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SEC Continues to Urge Companies to Prioritize Cybersecurity Through Section 21(a) Report

In a new investigative report[1] released this week, the Securities and Exchange Commission (“SEC”) again stressed the need for public companies to prioritize cybersecurity measures. The SEC’s Report signifies the agency’s ongoing emphasis of cybersecurity initiatives this year. For those of you keeping track at home (as I know so many of you are), 2018 thus far has seen the SEC put out interpretive guidance for public companies on cybersecurity disclosure requirements (I wrote about it here) and initiate its first enforcement action against a registered investment-adviser over a violation of the Identity Theft Red Flags Rule. This proactive approach is indicative of the belief put forth by Chairman Jay Clayton earlier this year that “cybersecurity is critical to the operations of companies and our markets,” and as such, calls for the SEC to “continue to evaluate developments in this area and consider feedback about whether any further guidance or […]

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The 10 Things Businesses Must Think About After a Data Breach: Part One

In a perfect world, companies would prepare ahead of time for a problem that on average costs them $7.91 million. This “not if, but when” problem? *Cue Jeopardy response*: What is a “data breach”. In this two-part series, I want to discuss the ten things every organization must consider when dealing with a data breach. This post deals with considerations applicable to what I like to call “data breach triage”. In Part 2 of this series, I’ll conclude with the remaining 5 things companies must think about when putting public data breach response plans into action (PR, notifications, etc). 1. Any suspicion of a data breach should immediately prompt a call to outside counsel Yes, the clock is ticking and time indeed is very precious, but outside counsel as first point of contact accomplishes a number of important objectives. For starters, outside counsel should first assess whether the incident in question […]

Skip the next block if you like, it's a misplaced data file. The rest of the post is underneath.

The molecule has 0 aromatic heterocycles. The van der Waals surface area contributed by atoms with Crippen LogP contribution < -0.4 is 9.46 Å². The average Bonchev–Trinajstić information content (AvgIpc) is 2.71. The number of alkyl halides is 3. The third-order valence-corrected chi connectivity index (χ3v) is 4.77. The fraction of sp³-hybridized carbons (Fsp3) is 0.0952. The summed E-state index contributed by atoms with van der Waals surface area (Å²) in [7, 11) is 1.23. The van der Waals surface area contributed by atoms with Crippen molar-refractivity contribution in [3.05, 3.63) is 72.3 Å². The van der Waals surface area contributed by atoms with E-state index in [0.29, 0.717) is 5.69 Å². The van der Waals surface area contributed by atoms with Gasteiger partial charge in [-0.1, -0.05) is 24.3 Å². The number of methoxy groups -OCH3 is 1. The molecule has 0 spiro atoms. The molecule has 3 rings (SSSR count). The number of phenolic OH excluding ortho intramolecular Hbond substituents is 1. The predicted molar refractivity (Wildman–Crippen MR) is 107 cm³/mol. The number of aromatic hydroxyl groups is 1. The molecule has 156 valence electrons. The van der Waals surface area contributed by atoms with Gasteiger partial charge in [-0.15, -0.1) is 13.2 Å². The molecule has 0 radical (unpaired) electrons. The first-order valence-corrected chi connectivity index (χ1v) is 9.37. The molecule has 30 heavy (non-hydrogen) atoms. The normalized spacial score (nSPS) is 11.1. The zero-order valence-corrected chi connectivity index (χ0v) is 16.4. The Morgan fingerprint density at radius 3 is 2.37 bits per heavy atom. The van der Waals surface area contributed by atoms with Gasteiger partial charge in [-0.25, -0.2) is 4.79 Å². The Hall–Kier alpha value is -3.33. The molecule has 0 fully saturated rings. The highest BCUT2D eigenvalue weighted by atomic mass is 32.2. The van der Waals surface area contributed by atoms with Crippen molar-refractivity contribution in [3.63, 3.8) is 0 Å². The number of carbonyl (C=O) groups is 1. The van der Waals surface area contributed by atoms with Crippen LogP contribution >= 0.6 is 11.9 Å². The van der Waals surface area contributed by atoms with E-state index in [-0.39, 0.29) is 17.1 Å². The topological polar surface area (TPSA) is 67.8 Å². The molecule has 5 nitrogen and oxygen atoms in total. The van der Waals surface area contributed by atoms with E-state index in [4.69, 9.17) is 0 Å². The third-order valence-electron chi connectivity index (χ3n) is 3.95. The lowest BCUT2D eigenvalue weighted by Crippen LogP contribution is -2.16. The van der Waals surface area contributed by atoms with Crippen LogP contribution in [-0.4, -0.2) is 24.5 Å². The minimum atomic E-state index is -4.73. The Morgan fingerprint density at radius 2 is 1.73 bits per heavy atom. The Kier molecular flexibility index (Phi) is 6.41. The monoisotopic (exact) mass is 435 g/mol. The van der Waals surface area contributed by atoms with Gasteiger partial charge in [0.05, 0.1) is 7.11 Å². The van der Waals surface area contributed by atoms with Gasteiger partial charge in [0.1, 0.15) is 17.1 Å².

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Ohio’s Data Protection Act: A Cooperative Approach to Cyber Legislation

Ohio’s recent enactment of a new cybersecurity law could provide a blueprint for other states to pass similar cyber legislation. In a political climate dominated by the fear of excessive government oversight, an alternative route for states to implement new cybersecurity policy is through voluntary, incentive-based laws. Cooperative versus Coercive Cybersecurity Legislation Jeff Kosseff, in the illuminating article “Defining Cybersecurity Law,” talks about the dichotomy between coercive and cooperative aims underlying cybersecurity legislation. The idea behind coercive lawmaking is legislation intended to deter certain behavior. In the context of cybersecurity, a coercive law would deter inadequate data protection practices. An example of a coercive cybersecurity law is Massachusetts’ data security law (Chapter 93H and 201 CMR 17.00). This law requires all businesses in possession of personal information on Massachusetts residents to enact minimum security standards such as a written information security program (“WISP”). Cyber Legislation based upon the principle of […]